I is for “Indiana State”
The Sycamores of Indiana State have won five games in the NCAA Touranment history. Four of those games came in 1979 with Larry Bird running the show. Needless to say, this version of the Sycamores doesn’t have a Larry Bird type player. This is their first appearance since making back-to-back trips in 2000 and 2001 and they are doing it under a first year head coach in Greg Lansing. The Sycamores rely on their depth, defense and three-point shooting to wear down and outshoot opponents. Redshirt freshman guard Jake Odom sets the table for the Sycs. He is active on both ends of the court and is great at getting the lane and finding shooters on the perimeter. Their strengths could cause problems for a Syracuse team that is known for their zone defense.
J is for “Jared and Jon”
Ohio State’s freshman phenom Jared Sullinger and senior sharpshooter Jon Diebler provide the Buckeyes with one of the best inside-out combinations in the country. Sullinger is a freak athlete who is an absolute beast underneath. And the thing about Sullinger is that he knows his role. He knows he belongs in the paint. He knows his job is to score at the rim and to clean up the glass. Very rarely will you see the rookie attempting to make plays, away from the basket, he can’t make. Diebler, on the other hand, is the Big Ten’s best three-point shooter of all-time. He has knocked down 362 threes in his four-year career and this season has knocked down 102 while shooting 50-percent. He had a two-game stretch at the end of the regular season where he shot 17-for-20. Unreal. Add in the fact that David Lighty and William Buford can shoot it from the outside and it creates a nearly unguardable combination. Opposing defenses are forced to pick their poison. You either try to guard Sullinger one-on-one underneath and defend the perimeter or throw two guys at Sullinger on the block and allow them to get opportunities from deep. Quite the connundrum.
K is for “Kentucky”
The Wildcats enter the NCAA Tournament playing their best basketball of the season, winners of six strait and they are coming off of their second strait SEC Tournament Championship. Despite their recent success, they received just a 4-seed which would potentially pit them against the tournament’s No. 1 overall seed in the Sweet 16. This is a young Kentucky squad, but like all of John Calipari’s teams, they know how to defend. The freshman (Terrence Jones, Brandon Knight, Doron Lamb) do the majority of the scoring, but it could be the upper-classmen that lead them to the Sweet 16 and beyond. Junior Darius Miller appears to have finally evolved into one of the best inside-out threats in the country and junior Deandre Liggins provides the Cats with a tenacious defender who brings the attitude on the court that DeMarcus Cousins provided a year ago. Six deep they are as good as anyone in the country, but foul trouble to any of their six contributors could spell trouble.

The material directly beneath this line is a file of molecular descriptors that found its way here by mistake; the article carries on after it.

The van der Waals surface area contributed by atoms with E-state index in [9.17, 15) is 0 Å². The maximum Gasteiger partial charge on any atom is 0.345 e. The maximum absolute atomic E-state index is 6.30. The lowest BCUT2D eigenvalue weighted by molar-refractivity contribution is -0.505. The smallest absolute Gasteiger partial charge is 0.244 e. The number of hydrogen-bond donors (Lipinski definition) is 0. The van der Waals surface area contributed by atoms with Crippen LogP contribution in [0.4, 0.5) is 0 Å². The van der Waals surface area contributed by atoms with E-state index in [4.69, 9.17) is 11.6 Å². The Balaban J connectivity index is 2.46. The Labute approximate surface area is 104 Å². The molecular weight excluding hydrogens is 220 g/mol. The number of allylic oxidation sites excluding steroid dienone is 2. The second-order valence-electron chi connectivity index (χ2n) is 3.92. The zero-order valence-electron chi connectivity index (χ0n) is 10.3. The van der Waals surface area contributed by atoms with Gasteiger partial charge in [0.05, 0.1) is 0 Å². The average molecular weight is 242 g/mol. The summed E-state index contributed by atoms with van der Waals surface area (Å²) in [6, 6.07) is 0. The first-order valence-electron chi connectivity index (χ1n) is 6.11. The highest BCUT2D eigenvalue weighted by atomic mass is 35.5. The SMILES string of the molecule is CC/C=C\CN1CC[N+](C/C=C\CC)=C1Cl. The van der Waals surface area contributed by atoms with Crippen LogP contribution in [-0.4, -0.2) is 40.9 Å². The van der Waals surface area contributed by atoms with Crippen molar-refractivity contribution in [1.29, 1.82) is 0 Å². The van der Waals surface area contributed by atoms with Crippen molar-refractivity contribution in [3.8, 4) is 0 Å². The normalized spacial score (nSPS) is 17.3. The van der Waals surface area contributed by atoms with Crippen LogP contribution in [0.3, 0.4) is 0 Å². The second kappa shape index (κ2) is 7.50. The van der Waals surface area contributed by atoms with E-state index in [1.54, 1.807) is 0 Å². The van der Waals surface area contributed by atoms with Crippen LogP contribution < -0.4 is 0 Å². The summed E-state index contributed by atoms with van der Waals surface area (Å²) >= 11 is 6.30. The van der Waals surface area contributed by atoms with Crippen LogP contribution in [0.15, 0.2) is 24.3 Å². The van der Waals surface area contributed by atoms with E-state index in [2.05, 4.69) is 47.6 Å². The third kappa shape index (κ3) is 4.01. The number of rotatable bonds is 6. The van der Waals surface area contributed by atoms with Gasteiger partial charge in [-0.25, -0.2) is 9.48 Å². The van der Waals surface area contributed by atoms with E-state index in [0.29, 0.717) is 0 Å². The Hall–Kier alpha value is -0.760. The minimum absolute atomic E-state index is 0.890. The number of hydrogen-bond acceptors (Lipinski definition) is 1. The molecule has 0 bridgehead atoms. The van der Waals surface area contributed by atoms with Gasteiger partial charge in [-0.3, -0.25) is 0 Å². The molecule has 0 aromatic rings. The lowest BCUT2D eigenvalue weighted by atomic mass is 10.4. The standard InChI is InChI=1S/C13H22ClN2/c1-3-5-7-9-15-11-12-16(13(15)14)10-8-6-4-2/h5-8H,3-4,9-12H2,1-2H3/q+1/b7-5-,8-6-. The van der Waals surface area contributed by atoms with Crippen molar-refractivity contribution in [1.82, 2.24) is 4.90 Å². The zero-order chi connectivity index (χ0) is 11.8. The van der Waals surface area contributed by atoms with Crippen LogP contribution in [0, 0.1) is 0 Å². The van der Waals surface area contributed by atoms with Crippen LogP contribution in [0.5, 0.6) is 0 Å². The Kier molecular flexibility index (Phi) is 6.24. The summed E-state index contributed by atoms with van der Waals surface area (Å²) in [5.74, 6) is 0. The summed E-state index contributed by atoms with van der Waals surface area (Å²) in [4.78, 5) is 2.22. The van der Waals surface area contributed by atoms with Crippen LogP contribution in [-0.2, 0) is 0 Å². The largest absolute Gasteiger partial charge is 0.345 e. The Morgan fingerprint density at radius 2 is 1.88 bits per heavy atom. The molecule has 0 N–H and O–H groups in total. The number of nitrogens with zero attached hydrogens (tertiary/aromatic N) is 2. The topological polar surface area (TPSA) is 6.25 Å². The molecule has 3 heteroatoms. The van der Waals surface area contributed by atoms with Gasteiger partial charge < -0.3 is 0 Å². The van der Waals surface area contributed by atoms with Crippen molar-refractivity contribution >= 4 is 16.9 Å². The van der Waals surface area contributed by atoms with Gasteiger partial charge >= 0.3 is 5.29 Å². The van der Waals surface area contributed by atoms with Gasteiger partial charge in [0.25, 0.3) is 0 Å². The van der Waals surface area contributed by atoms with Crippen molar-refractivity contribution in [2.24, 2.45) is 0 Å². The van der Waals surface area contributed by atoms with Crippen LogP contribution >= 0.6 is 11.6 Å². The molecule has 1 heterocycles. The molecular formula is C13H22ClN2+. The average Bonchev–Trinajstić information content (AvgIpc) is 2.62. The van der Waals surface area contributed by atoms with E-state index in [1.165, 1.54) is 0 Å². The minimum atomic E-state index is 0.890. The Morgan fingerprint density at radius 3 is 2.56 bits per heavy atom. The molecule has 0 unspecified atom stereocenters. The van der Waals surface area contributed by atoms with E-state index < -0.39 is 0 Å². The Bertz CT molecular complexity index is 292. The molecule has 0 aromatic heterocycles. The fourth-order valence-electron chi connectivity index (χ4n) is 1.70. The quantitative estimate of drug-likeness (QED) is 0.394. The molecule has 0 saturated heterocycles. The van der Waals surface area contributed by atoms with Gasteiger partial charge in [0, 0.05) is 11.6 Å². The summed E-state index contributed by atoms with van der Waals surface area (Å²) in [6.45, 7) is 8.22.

L is for “Long Island”
Despite this being their first NEC title since 1997, this is a good Long Island team. The Blackbirds have won 13 strait and their 26 wins are the most since 1936-37. They are fifth in the nation in scoring with 83.0 points-per-game. And this is a team without any local talent because the local kids didn’t want to play for head coach Jim Ferry and a Long Island team that really struggled. Despite that they have put together a 37-15 record in NEC play in the last three seasons. The Blackbirds don’t have one player that can kill you, but they have a balanced attack with six players averaging between 8.0 and 13.1 points-per-game. They like to get up and down the court, as do the Tar Heels, so the match-up between Long Island and Carolina should be a fun one to watch if you like to see a lot of points.
M is for “Mason”
In 2006, head coach Jim Larranaga proved to everyone that he knows how to coach when his George Mason Patriots shocked the world by reaching the Final Four. Well, guess what? The Patriots are back and ready to make another run. This is by far the most talented team that Larranaga has had since that run, but this is a different kind of team. Remember how they had Jai Lewis and Will Thomas underneath? Well, this squad is more balanced and more perimeter oriented. They don’t have many weapons downs low. But, this is a veteran team and with the leadership of Cam Long and the experience of their head coach, they could be primed for another March run.